critical angle of attack


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critical angle of attack

[′krid·ə·kəl ¦aŋ·gəl əv ə′tak]
(aerospace engineering)
The angle of attack of an airfoil at which the flow of air about the airfoil changes abruptly so that lift is sharply reduced and drag is sharply increased. Also known as stalling angle of attack.
References in periodicals archive ?
The NTSB determined the probable cause(s) of this accident to include: "The pilot's exceedance of the airplane's critical angle of attack during takeoff in high density altitude conditions, which resulted in an aerodynamic stall, loss of control, and subsequent impact with terrain."
If you feel shaking through the seat of your pants, the problem is probably the wing--as redesigned by ice--ap-proaching its critical angle of attack.
Not surprisingly, amber means you're "getting close" and red is the "danger zone." There is also an audible "Geiger counter" clicking heard through the headset that increases in speed the closer the SCx shows to the critical angle of attack. Aircraft owners can mount the indicator where they want to, but Bannon recommends placing it right in the center of the pilot's field of view so the display is constantly in line of sight, even as the pilot is looking out the windshield.
Figure 5 presents the dependence [bar.[i.sub.0]] = f([bar.i']), the analysis of which demonstrates that hysteresis by critical angle of attack occurs in different values of inability to calculate the flow at [bar.i'] > 1.
In fact, a classic loss-of-control accident sequence involves slow flight and/or low-level maneuvering to the point where the wing's critical angle of attack is exceeded.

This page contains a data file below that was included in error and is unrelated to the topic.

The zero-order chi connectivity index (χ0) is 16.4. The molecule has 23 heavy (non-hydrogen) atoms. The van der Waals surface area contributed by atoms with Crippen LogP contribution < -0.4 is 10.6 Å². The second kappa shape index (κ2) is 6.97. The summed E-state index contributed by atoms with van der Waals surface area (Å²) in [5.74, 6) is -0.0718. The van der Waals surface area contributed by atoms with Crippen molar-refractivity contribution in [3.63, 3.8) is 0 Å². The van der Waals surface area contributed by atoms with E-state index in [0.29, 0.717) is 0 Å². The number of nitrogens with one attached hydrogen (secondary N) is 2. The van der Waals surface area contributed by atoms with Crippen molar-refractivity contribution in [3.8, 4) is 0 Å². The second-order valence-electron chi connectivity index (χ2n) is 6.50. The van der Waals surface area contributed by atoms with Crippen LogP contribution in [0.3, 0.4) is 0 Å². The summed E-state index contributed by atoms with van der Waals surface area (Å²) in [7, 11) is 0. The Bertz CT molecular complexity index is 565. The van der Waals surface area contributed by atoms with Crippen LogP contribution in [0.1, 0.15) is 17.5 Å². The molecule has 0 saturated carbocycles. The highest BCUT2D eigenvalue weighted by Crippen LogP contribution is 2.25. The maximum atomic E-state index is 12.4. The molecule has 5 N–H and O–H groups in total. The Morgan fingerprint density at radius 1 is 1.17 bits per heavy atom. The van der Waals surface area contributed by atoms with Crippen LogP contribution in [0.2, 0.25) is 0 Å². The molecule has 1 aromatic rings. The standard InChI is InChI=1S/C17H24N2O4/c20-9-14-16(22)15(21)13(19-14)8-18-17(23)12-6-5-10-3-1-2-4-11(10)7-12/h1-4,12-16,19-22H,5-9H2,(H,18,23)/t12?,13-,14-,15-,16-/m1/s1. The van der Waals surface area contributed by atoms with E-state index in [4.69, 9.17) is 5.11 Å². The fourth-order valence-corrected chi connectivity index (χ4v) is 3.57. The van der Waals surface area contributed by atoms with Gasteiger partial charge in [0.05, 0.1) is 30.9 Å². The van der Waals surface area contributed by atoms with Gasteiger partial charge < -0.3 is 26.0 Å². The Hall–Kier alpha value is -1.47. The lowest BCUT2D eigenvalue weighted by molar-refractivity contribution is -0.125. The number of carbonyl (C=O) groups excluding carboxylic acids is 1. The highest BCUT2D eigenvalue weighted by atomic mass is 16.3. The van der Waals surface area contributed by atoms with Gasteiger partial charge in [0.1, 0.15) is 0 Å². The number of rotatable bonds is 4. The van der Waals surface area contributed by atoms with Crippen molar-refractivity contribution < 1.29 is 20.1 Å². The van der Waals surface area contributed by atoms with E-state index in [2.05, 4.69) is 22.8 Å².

Bottom line is that if there's ice on the wing, you're flying with an airfoil where no one knows the stall speed or, more correctly, the critical angle of attack. You may get a clue from the way the airplane feels.
If there were some way I could make a series of trips back in time to change things, one of the stops on my itinerary would be to somehow infiltrate the small cadre of early pilots and airplane designers to convince them to use a word other than "stall" to describe what happens when a wing exceeds its critical angle of attack. The word obviously has numerous other applications, and using it for this purpose has confounded student pilots and television news anchors ever since.
The NTSB determined the probable cause(s) of this accident to include: "The pilot's failure to maintain adequate airspeed after becoming distracted by the open baggage door while operating in the airport traffic pattern, which resulted in the airplane exceeding its critical angle of attack and experiencing an aerodynamic stall at a low altitude.
Exceeding the critical angle of attack is the one and only cause of a stall, and that critical AoA is always the same for any given airfoil.
The NTSB determined the probable cause(s) of this accident to be: "The pilot's improper go-around procedure that did not ensure that the airplane was at a safe airspeed before raising the flaps, which resulted in exceedance of the critical angle of attack and resulted in an accelerated aerodynamic stall and spin into terrain.
Changes to the airplane's aerodynamics usually will include lowering its critical angle of attack, beyond which a stall results.

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